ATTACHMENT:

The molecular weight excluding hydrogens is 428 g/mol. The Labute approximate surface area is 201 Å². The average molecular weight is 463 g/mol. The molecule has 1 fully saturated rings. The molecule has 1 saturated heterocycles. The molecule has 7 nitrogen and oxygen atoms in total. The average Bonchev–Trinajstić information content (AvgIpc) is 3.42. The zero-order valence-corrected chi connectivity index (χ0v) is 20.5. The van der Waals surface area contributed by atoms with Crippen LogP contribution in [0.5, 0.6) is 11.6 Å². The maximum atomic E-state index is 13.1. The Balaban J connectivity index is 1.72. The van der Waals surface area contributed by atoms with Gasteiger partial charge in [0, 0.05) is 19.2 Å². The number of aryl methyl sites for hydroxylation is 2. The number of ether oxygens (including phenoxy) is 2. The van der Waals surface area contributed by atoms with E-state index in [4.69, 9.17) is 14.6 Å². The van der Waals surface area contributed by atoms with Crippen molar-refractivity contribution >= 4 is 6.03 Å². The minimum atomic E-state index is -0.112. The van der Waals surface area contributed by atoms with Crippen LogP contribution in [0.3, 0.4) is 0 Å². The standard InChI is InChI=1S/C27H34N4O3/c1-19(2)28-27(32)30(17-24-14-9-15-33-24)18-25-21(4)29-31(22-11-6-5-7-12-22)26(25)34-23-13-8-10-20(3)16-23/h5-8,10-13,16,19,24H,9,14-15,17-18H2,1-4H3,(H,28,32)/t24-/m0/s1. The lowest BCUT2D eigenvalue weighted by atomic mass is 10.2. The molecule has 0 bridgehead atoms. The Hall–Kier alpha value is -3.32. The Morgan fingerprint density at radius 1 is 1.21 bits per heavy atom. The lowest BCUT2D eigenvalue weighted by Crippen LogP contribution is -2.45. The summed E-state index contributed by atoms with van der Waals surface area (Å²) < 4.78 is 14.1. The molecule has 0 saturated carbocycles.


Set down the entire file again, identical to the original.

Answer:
The molecular weight excluding hydrogens is 428 g/mol. The Labute approximate surface area is 201 Å². The average molecular weight is 463 g/mol. The molecule has 1 fully saturated rings. The molecule has 1 saturated heterocycles. The molecule has 7 nitrogen and oxygen atoms in total. The average Bonchev–Trinajstić information content (AvgIpc) is 3.42. The zero-order valence-corrected chi connectivity index (χ0v) is 20.5. The van der Waals surface area contributed by atoms with Crippen LogP contribution in [0.5, 0.6) is 11.6 Å². The maximum atomic E-state index is 13.1. The Balaban J connectivity index is 1.72. The van der Waals surface area contributed by atoms with Gasteiger partial charge in [0, 0.05) is 19.2 Å². The number of aryl methyl sites for hydroxylation is 2. The number of ether oxygens (including phenoxy) is 2. The van der Waals surface area contributed by atoms with E-state index in [4.69, 9.17) is 14.6 Å². The van der Waals surface area contributed by atoms with Crippen molar-refractivity contribution >= 4 is 6.03 Å². The minimum atomic E-state index is -0.112. The van der Waals surface area contributed by atoms with Crippen LogP contribution in [0.3, 0.4) is 0 Å². The standard InChI is InChI=1S/C27H34N4O3/c1-19(2)28-27(32)30(17-24-14-9-15-33-24)18-25-21(4)29-31(22-11-6-5-7-12-22)26(25)34-23-13-8-10-20(3)16-23/h5-8,10-13,16,19,24H,9,14-15,17-18H2,1-4H3,(H,28,32)/t24-/m0/s1. The lowest BCUT2D eigenvalue weighted by atomic mass is 10.2. The molecule has 0 bridgehead atoms. The Hall–Kier alpha value is -3.32. The Morgan fingerprint density at radius 1 is 1.21 bits per heavy atom. The lowest BCUT2D eigenvalue weighted by Crippen LogP contribution is -2.45. The summed E-state index contributed by atoms with van der Waals surface area (Å²) < 4.78 is 14.1. The molecule has 0 saturated carbocycles.